cover69955-mediumThe Paris Key

By Juliet Blackwell


Sept. 1, 2015

384 pages

Kindle, Paperback, Audible, Audio CD


“The Paris Key” focuses on Genevieve who is at a crossroads of her life. What happiness she had descended into nonexistence with the death of her mother and then when her husband breaks their marriage vows and she can no longer trust him.

She recalls Paris where she spent time with her Uncle Dave and her Aunt Pasquale. She now has the opportunity to walk away from her unfulfilled life in San Francisco and take over her uncle’s locksmith shop in Paris. Her husband’s affair is the perfect excuse. Now she must become a foreign national, a certified locksmith, learn French and a different lifestyle.

As she begins to settle into the apartment, her uncle’s old friends start visiting. One, an older gentlemen, Philippe D’Artavel, introduces himself and asks if she can finish the work her uncle started. Before he leaves this world, he wishes to have all the locks on his estate’s doors fixed for the next generation. Shortly after his arrival, a younger man approaches Genevieve requesting her services even though the shop has not legally opened yet. Seems Killian is locked out of his place. A friendship is kindled. Will it become something more?

Chapter by chapter you are not only a witness to Genevieve’s experiences, but her mother’s, as well. The book goes back and forth focusing on both women’s lives. It reveals her mother’s discontentment. Angela hates being the wife of a farmer. She hungers for a different type of life, one with culture, excitement, romance and less draining demands. Angela sees Paris as an escape. Her daughter considers it a challenge. While I know this storyline is revealing the truth about both their lives, it seems as if they are moving in the same path. The difference is a decision to remain in Paris and to take a chance and love again. The unique storyline does take some getting used to, but it’s good to see someone dare to be different. I was interested in how both women’s lives unfolded, but my interest lie more with the daughter because she was so courageous to try to start over in a new city. Angela’s frustration might have been lessened if she told her husband how she felt and if they could find some time for themselves. She definitely further complicated her life. But, we’re only human. We make decisions and then deal with the consequences for the rest of our lives.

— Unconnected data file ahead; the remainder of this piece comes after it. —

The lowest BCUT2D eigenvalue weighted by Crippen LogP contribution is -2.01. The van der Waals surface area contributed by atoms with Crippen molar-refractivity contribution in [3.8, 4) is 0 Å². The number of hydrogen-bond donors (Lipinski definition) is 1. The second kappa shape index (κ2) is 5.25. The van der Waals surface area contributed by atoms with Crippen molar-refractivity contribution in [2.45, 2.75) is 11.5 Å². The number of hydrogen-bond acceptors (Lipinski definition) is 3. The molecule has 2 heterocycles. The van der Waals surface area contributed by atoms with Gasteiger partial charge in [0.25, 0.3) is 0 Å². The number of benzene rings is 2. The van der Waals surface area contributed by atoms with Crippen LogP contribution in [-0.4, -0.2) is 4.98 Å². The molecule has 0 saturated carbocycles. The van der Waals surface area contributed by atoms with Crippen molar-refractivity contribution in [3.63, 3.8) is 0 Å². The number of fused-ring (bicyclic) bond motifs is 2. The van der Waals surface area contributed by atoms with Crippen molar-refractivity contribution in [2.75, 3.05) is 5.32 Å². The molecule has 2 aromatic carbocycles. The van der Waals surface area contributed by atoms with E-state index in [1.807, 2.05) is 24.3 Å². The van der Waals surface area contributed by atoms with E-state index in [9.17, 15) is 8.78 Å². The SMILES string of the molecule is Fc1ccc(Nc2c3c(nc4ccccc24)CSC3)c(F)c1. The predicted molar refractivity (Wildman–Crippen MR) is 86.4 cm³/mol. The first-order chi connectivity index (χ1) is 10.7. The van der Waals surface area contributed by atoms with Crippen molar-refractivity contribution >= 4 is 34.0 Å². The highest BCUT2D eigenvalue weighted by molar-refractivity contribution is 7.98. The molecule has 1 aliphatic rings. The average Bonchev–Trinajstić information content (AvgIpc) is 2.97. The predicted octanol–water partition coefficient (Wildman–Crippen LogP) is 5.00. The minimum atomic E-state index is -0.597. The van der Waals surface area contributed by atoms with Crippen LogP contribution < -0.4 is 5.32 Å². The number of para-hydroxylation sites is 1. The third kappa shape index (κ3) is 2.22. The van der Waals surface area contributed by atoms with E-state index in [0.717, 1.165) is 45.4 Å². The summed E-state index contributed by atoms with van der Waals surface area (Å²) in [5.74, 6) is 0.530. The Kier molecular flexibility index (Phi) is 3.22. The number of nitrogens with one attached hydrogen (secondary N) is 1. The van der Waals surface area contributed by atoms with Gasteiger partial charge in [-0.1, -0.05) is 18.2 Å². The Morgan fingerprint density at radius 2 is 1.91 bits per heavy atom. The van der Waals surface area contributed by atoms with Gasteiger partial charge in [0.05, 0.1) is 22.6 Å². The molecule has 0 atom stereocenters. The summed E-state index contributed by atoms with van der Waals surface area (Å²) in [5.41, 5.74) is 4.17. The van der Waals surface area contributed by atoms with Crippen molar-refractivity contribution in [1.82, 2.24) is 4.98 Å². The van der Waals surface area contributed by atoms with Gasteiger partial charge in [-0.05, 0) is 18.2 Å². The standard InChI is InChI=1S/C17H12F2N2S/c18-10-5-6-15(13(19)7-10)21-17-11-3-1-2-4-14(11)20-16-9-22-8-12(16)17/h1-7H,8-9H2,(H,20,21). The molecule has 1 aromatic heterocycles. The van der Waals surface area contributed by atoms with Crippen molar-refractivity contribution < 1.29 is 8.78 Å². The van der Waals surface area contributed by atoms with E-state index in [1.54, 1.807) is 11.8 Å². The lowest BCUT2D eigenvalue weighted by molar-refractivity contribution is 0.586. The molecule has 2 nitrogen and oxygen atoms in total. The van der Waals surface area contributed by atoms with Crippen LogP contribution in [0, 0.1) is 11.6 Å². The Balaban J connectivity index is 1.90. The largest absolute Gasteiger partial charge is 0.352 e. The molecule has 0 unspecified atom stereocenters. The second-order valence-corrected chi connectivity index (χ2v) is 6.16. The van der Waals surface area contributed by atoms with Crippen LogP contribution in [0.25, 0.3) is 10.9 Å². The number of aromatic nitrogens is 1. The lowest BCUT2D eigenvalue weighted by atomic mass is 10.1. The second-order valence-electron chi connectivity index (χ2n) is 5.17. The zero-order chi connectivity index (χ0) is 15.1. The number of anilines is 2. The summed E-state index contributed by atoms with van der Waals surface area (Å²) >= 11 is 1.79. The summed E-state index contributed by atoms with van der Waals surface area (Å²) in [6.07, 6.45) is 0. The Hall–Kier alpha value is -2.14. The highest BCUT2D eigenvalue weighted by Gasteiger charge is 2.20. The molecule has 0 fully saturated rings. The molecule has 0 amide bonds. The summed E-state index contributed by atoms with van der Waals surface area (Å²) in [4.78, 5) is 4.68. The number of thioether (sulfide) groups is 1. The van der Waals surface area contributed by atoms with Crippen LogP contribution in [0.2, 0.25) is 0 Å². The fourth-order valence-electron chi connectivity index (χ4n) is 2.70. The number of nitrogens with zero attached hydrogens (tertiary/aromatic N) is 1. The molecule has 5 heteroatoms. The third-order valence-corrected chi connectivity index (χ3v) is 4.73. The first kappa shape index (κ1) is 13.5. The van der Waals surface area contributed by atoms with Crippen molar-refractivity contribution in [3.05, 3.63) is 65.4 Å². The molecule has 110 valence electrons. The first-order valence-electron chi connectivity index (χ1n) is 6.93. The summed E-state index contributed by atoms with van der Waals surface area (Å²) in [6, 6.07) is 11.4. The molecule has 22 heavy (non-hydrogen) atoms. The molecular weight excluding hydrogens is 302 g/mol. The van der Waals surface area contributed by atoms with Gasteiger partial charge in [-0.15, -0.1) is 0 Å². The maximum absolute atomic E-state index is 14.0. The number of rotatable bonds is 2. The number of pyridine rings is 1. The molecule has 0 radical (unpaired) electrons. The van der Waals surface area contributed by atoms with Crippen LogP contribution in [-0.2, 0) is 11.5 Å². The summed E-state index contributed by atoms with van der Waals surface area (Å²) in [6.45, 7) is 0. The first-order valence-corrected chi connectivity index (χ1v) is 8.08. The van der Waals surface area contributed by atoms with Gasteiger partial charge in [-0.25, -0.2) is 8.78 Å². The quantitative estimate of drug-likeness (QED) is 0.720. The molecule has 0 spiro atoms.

Four and a half out of five old keys

Denise Fleischer


April 1, 2016